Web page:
The Impact of Independent Schools on the British Economy: House of Lords Reception

Posted on: 27 Jun 2014

ISC reception to celebrate independent schools contribution to the economy is big success. Tracy Cook, Head of Press at the ISC, explains why….

Five minutes wasn’t long enough for head teacher Marion Gibbs to outline all the valuable partnership work her school is doing in her local community.

In an entertaining talk, Marion, Head of James Allen’s Girls’ School, listed the myriad and many ways her school make a real contribution to their local community.

She cantered through the long list from Saturday schools, GCSE revision classes, joint teacher training, science master classes, classics lessons, the building of a new community theatre and arts centre, dance and drama lessons for 500 local children, the constant sharing of sports facilities, down to the story of the new gate put in the fence between the schools sports field and the local primary school, so those children could play outside whenever they wanted. Her audience were left seriously impressed and yet strangely humbled.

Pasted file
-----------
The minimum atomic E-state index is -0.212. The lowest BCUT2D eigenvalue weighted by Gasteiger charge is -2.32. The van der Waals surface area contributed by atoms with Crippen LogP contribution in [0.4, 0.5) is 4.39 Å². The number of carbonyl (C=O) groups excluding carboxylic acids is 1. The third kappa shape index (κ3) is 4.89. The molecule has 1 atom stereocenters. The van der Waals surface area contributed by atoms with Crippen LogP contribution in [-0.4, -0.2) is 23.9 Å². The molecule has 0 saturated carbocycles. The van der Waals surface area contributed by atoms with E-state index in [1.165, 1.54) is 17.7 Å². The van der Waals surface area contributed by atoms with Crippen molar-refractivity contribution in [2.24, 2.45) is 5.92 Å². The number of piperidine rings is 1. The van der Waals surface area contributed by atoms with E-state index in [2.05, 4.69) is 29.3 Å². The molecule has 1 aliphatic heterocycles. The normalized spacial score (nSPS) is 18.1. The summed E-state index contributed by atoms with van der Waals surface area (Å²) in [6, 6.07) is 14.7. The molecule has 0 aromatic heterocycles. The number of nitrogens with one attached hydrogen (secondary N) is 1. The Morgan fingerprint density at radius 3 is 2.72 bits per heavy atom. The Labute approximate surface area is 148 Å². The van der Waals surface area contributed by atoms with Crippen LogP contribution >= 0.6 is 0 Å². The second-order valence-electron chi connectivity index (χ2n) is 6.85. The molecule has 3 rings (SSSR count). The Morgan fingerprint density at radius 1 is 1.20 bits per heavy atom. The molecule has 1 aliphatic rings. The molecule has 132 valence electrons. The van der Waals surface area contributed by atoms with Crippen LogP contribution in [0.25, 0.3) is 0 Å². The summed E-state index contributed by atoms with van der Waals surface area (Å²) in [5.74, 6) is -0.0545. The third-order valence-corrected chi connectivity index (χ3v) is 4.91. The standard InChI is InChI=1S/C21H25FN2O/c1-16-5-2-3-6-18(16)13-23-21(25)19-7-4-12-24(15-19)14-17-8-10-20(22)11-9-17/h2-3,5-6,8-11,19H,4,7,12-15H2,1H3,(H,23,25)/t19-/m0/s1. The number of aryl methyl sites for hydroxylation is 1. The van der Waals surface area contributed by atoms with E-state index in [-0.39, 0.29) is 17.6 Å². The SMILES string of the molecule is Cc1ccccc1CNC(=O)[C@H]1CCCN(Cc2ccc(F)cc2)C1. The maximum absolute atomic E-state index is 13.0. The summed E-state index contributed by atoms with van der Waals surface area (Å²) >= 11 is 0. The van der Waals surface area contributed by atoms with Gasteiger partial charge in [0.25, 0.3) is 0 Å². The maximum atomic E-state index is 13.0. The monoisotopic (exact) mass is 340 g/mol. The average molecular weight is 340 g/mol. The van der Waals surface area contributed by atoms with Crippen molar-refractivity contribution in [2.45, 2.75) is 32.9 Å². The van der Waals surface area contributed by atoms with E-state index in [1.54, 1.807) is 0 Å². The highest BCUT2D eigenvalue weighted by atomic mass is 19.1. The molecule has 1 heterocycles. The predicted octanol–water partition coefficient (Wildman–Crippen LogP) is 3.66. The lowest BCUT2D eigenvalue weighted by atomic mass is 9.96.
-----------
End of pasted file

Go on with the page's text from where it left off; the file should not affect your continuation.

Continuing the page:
Marion was talking at the ISC Reception at the House of Lords on Monday. The event was all about independent schools dazzling the Westminster world with their contributions to both the British economy and to their local communities.

The reception, in a packed Attlee Room, marked the tabling of a Question by Lord Lexden, President of ISA, asking the Government for their response to ISC’s new Oxford Economics report examining the impact of independent schools on the economy. The debate in the House of Lords followed the reception.

MPs, Lords and Baronesses mingled with policy makers and think tank researchers to hear from Barnaby Lenon, Chairman of the Independent Schools Council, how independent schools contribute £9.5 billion to the economy, support 227,000 people in employment and contribute £3.6 billion in tax.

They also heard from Patrick Derham, Head of Rugby School, on the great impact of bursaries and the Arnold Foundation on social mobility; David Dunn, Head of Yarm School on the impact of the schools’ Princess Alexandra Auditorium, now a cultural hub in North Yorkshire and from Mark Taylor, Bursar of the King’s School, Canterbury on the school's Recreation Centre, a health hub for the community and soon to be an NHS centre of excellence for stroke and cancer victims, not to mention the schools support for The Canterbury Festival, the largest arts festival in south east England.

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The ISC Press Office posts blogs on behalf of ISC schools and Associations.